Pakistan State Oil (PSO) – the only public sector oil marketing company – fits into the category of corporate entities that seem too big to fail. However, in the eventuality that that happens, its bankruptcy will not only shake the entire economy, but also take down many private banks with it, PSO Managing Director and Chief Executive Naeem Yahya Mir has warned.
“PSO is so interwoven into the economy of Pakistan that the effects of its bankruptcy will be felt in every part of the country, in both public and private sectors,” Mir told The Express Tribune in an interview.
His fears are not baseless: PSO is a cash-starved, trillion-rupee giant. It has been facing continuous cash flow problems over the last few years, owing mainly to the burgeoning circular debt in the energy sector.
“The biggest problem of Pakistan’s energy sector is the circular debt, because of which our energy crisis has deteriorated. It has to be controlled,” Mir said.
To finance its operations, PSO deals with many domestic banks. “I have taken their top executives into confidence, and asked them that they continue to support PSO because its financial health is very important for them too.”
And banks have understood. “Owing to the size of our business dealings, which are always in the billions of rupees, our banks cannot afford PSO’s bankruptcy. If PSO sinks, it will take them with it,” he stressed.
“When I joined PSO, its receivables were hovering around Rs250 billion. They have now come down to Rs110 billion because of our pain-staking efforts over the past months,” he claims.
“It was a big bubble, and I knew that if it burst, it would sink many financial institutions with it,” Mir told The Express Tribune.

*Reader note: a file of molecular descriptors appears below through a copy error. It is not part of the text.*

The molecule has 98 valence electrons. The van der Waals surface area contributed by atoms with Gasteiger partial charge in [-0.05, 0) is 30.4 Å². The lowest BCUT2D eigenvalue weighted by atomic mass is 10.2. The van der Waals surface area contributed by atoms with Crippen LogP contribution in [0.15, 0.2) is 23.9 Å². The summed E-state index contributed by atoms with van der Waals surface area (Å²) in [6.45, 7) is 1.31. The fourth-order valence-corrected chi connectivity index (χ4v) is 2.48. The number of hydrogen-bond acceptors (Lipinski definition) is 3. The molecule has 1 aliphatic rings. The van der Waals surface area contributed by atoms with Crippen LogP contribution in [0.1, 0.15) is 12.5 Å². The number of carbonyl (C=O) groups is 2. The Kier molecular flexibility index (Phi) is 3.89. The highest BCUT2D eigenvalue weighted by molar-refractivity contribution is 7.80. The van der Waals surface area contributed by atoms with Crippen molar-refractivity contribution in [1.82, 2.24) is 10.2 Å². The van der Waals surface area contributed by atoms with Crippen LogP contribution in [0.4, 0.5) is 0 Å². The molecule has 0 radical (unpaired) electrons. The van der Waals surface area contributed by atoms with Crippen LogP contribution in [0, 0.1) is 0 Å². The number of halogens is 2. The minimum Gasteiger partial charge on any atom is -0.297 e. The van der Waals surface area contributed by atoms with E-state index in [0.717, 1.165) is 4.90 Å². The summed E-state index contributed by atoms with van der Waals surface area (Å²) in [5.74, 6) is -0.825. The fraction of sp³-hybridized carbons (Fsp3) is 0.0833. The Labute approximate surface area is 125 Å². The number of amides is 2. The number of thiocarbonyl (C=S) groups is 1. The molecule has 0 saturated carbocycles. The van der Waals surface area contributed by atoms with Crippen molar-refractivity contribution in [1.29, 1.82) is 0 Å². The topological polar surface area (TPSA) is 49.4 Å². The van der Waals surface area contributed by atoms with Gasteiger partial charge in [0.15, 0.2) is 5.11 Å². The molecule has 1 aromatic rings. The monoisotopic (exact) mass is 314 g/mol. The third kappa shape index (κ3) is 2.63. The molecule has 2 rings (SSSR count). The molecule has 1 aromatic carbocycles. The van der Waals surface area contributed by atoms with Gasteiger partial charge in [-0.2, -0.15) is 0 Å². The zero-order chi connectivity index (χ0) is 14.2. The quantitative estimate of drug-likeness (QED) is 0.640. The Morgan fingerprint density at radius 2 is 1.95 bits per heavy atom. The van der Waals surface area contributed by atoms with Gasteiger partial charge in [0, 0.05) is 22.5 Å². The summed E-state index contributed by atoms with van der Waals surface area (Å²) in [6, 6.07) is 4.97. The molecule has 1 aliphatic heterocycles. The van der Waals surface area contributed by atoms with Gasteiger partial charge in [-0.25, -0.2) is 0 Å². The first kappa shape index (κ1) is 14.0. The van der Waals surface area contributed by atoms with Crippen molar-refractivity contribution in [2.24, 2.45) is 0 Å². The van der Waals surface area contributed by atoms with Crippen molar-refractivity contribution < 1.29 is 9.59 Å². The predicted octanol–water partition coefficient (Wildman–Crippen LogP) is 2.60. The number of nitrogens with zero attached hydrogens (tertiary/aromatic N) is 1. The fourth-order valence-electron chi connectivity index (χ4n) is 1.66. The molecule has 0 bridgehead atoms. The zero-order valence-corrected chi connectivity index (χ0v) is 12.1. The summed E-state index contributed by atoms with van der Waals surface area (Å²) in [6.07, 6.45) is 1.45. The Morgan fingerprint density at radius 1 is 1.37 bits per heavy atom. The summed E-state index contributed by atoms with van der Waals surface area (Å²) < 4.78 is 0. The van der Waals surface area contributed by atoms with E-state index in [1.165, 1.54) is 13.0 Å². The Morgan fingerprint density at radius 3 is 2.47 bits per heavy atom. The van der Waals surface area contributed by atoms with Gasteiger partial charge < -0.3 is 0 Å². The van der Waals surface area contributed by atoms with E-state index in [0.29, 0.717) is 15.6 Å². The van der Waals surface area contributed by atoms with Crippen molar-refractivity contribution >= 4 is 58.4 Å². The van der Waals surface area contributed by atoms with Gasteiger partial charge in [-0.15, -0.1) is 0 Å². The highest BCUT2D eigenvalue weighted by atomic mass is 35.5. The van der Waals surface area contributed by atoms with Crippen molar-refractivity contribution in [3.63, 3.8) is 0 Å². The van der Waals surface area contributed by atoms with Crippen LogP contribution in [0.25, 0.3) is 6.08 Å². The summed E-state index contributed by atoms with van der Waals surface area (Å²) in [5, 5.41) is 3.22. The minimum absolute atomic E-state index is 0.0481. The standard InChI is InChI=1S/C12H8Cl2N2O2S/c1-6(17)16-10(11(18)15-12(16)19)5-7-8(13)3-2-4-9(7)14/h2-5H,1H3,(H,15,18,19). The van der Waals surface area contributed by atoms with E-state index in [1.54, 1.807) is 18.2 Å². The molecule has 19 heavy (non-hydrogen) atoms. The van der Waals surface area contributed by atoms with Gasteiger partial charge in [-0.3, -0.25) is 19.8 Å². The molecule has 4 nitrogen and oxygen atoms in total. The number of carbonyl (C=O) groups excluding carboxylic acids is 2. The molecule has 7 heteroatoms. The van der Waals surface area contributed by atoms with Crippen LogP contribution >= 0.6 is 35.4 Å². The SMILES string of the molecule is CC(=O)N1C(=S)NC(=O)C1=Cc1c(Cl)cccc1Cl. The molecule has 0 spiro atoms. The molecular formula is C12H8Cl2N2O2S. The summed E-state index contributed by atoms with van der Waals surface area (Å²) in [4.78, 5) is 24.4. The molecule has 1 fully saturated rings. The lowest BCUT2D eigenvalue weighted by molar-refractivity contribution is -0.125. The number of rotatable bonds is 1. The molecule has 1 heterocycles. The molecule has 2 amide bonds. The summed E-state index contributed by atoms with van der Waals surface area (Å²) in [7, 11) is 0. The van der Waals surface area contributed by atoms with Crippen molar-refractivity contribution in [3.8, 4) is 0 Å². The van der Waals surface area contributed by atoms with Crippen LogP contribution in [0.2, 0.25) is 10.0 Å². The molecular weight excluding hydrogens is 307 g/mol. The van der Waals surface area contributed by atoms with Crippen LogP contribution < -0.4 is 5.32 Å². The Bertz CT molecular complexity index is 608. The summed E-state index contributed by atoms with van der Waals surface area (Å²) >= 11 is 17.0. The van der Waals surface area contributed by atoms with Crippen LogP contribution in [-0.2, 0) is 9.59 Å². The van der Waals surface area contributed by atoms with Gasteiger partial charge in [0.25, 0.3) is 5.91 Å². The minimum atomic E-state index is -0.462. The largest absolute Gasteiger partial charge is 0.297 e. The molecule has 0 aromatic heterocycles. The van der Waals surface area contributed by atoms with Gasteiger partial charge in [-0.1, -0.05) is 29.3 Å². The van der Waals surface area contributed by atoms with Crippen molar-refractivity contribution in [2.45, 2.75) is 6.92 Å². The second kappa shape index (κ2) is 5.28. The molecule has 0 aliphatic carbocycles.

Mir has over 21 years of experience in national and multi-national oil companies, with expertise in downstream operations including marketing, distribution, refining and shipping. The last post he held was that of technical adviser-international marketing at the Kuwait Petroleum Corporation.
“I am a technical person, and only a technical person can fix technical problems in an oil company like PSO. I know I am an expensive person to hire, but I think that that is not a bad trade-off if I can set the house in order and save PSO billions of rupees,” Mir said. The PSO MD believes that cost-cutting measures he took over the year will save PSO at least Rs8-9 billion annually.
“Allowing 2.7% oxygenate content in oil tenders, stopping the addition of detergent additives to motor gasoline and diesel, purchasing petroleum products from local sources and refineries and halting payment of war insurance premium on import of petroleum products will have positive far-reaching effects on PSO,” he said, outlining some measures he has taken.
PSO recently signed a memorandum of understanding (MoU) with the Government of Khyber-Pakhtunkhwa under which it will establish a state-of-the-art oil refinery in the province, which is expected to be commissioned by 2016-17. The refinery will be capable of produced 40,000 barrels per day (BPD) of refined oil.
Mir said the new refinery will not only help reduce the import bill, but also save billions in transportation costs (the crude oil used in this refinery will be locally produced, so there would be no cost in transporting oil from southern ports to the northern parts of the country).
Mir said Pakistan needs more refineries, as even after the new refinery is commissioned, the country will still face a supply shortfall of 160,000 BPD. Pakistan currently imports six million tons of fuel oil, 3.5 million tons of diesel, 1.5 million tons of petrol and 0.5 million tons of jet fuel every year.
“[And] Pakistan has to reduce its oil import bill,” he says.
Published in The Express Tribune, April 20th, 2013.
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